Click here to download an application form > Download Application form_Cairo viral hepatitis workshop.pdf
The British HIV Association (BHIVA), in collaboration with the British Viral Hepatitis Group (BVHG), is to hold a one-day national conference to bring together those directly involved in the care of HIV-infected patients co-infected with hepatitis, as well as those who have a clinical or research interest in the epidemiology, natural history or basic science of viral hepatitis. The conference will take place on Wednesday 12th October 2016 at QEII Centre in London and will be followed by the BHIVA Autumn Conference on 13–14 October 2016.
Programme - the provisional programme information is available to view; please click > here.
Registration - rates and details can be viewed > here.
Please note that there are reduced registration fees for those of non-medic and non-consultant grades. In addition, registration scholarships and community registration places are available.
Case Presentation - there will be a case presentation session during the conference and healthcare professionals are invited to submit cases for review by the facilitators.
• Difficult HIV/Hepatitis Co-infection Case Presentations
To find out more and to apply click > here.
Key conference topics are:
• Upcoming HCV therapy and ‘difficult-to-treat patients’
• Resistance testing in HCV infection – is it necessary?
• New paradigms in HBV management
• Update on the epidemiology of HBV/HCV in the UK CHIC cohort
• Treatment uptake and outcomes for HCV
• ESLD: referral for transplantation and outcomes
• HCV Research/Stop HCV
• Modelling work
• Collaborations with PHE
• Non-alcoholic fatty liver: a practical approach
• How important is alcohol as a contributor to liver disease in patients with viral hepatitis and HIV?
• Elimination of HCV: a reality?
Venue: Hallam Conference Centre, 44 Hallam St, London, W1W 6JJ
The theme for the meeting is Viral Hepatitis: State of the Art Review on Hepatitis C and will cover:
- The potential for eradication
- Debate: re-infection in MSM – to treat or not to treat?
- State of the art: Treatment
Download a draft programme > Download Published draft BVHG Programme Nov 16 .pdf
REGISTER TODAY - > click HERE
Meetings are free to BASL / BVHG Members.
For non-members a charge of £45 will apply.
We thank our BVHG sponsors for this meeting:
Premier sponsors - AbbVie, Bristol-Myers Squibb, Gilead and Key sponsors - MSD.
Venue: Hallam Conference Centre, 44 Hallam St, London, W1W 6JJ
To view the programme click here > Download Published School of Viral Hepatology Programme Nov 16.pdf
The School will join with the main BVHG Meeting from 12:00 for the Symposium sponsored by AbbVie followed by lunch.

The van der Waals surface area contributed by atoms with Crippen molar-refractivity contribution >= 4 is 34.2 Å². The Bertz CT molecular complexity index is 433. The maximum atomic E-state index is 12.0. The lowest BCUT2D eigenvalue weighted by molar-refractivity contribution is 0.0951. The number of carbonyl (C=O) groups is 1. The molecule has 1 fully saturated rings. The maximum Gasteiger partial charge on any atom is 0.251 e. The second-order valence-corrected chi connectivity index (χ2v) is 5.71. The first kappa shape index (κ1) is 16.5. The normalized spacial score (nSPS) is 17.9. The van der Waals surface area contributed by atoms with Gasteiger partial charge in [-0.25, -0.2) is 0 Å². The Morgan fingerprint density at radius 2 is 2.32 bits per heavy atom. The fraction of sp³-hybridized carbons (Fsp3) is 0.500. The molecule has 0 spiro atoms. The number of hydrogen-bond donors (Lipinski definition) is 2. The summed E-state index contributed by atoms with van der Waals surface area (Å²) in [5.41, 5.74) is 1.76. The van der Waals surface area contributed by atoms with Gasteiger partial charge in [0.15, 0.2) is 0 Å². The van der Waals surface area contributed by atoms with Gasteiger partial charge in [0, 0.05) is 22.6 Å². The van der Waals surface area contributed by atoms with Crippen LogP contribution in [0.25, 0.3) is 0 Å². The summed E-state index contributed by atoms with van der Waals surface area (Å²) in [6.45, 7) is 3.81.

REGISTER TODAY - > click HERE.
Meetings are free to BASL / BVHG Members.
For non-members a charge of £45 will apply.
We thank our School Series sponsors for this meeting:
Premier sponsors - Gilead and Norgine
The Liver Meeting® will be held at the John B. Hynes Veterans Memorial Convention Center in the heart of downtown Boston from Friday, November 11, 2016 - 12:30 to Tuesday, November 15, 2016 - 1:30.
AASLD is working hard to prepare and make 2016 a banner year – there are lots of exciting changes designed to enhance your experience and offer you more flexibility than ever before. This must-attend event gathers hepatologists from around the world to exchange the latest research, discuss new developments in treatment outcomes, and network with other experts in the field.
To read more visit the meeting website > here.
The 2016 Medical Council on Alcohol (MCA) Symposium, ‘Alcohol and health harm; what can doctors, nurses and other professionals do?’, will take place on 16th November at the Royal College of Surgeons, London.
In this symposium, they will focus on the ways in which health professionals from different disciplines, sectors and specialties can act to reduce these harms. It will cover approaches including brief interventions in different settings, primary care and commissioning, inequalities and public health, addiction medicine and accident and emergency.
For more details > click here to visit the MCA website.
Join BASL Ward Membership Today - £100 per annum for up to 5 members per ward.
Ward membership benefits include; access to the Nurse e-learning toolkits on the BASL website, reduced fees at BASL Events including the Nurses Day at the Annual Meeting in September.
To find out how to apply click here
British Viral Hepatitis Group (BVHG) Committee Chair Vacancy - due to the current post holder having served their tenure, BASL are seeking nominations/ expressions of interest for the post. Please send your nominations by Monday 3rd October 2016, 17:00. To find out more visit the BASL News page - CLICK HERE.
The BASL Nurse Toolkits were developed following conversations with nurse specialists. These and a later email survey identified training needs to help nurses meet the liver nurse competencies. To access the Learning Toolkits sign in as a BASL Member and click on Manage Account